Parasites Can Affect Innate Behaviors of Their Hosts

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A recent study in the Journal of Parasitology was conducted to determine if cricket behavior was affected by exposure to the horsehair worm parasite. The researchers concluded that the introduction of the parasite changed cricket calling behavior.

PARA 101.4

Volume 101, Issue 4 (August 2015)

Overall, a pattern was observed in which crickets spent less time calling if they were infected. This finding shows that even if infection did not stop calling altogether, it did have a general consequence for cricket behavior.

Journal of Parasitology – In the article “Calling behavior of male Acheta domesticus crickets infected with Paragordius varius (Nematomorpha: Gordiida),” published in the Journal of Parasitology, a study was conducted to determine at which stage of a cricket’s life cycle the introduction of a parasite would affect calling behaviors.

The parasite–host relationship is complex. For the parasite to survive, it must manipulate certain innate behaviors of its host, such as the calling behavior in the male cricket. Calling (or chirping) is a part the cricket’s natural tendency, which is developed at different stages of its life. However, this behavior is dangerous and can attract predators and other parasites, thereby creating an unsafe environment for an existing parasite to reach maturity.

Two trials were conducted in which male crickets were exposed to the horsehair worm parasite. In trial 1, exposure occurred between 1 and 3 days after the crickets developed wings. In trial 2, they were exposed between 6 and 8 days before wing development.

The study showed that when crickets were infected with the parasite after they had developed wings, those that were noncallers did not become callers. However, when they were infected prior to wing development, noncallers became callers. Overall, a pattern was observed in which crickets spent less time calling if they were infected. This finding shows that even if infection did not stop calling altogether, it did have a general consequence for cricket behavior.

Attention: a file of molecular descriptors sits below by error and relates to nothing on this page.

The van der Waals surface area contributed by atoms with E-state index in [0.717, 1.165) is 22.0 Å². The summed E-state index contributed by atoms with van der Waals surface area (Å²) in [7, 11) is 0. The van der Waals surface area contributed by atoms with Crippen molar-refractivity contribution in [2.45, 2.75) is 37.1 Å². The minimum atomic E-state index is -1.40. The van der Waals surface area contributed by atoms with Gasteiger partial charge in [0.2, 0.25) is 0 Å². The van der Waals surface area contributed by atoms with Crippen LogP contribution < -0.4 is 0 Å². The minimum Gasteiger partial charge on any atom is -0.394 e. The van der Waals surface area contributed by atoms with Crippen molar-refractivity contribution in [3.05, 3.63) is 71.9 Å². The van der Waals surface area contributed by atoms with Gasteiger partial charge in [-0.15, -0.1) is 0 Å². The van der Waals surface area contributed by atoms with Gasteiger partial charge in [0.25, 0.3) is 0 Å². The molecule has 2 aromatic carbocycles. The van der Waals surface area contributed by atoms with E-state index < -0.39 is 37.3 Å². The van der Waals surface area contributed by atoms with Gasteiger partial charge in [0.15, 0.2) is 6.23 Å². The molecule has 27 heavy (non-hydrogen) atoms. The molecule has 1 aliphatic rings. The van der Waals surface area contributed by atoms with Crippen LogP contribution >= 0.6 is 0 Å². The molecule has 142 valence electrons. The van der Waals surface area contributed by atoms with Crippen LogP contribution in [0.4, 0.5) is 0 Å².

This is the first study to show that parasite infections can affect the calling behavior of their insect host. However, it is yet to be determined which behaviors are actual side effects of infection. The full impact of variables such as wing development, female cricket interaction, and proper nutrition will likely be determined by future studies.

Full text of the article, “Calling behavior of male Acheta domesticus crickets infected with Paragordius varius (Nematomorpha: Gordiida),” Journal of Parasitology, Vol. 101, No. 4, 2015, is available at http://www.journalofparasitology.org/doi/full/10.1645/15-765.1.

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About the Journal of Parasitology

The Journal of Parasitology is the official journal of the American Society of Parasitologists (ASP). The journal reports on all aspects of animal and human parasites, and is widely recognized for publishing content that has a long-term impact on the field of parasitology. The journal is intended for all with interests in basic or applied aspects of general, veterinary, medical parasitology, and epidemiology. For more information, visit http://www.journalofparasitology.org.

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Jacob Frese
Allen Press, Inc.
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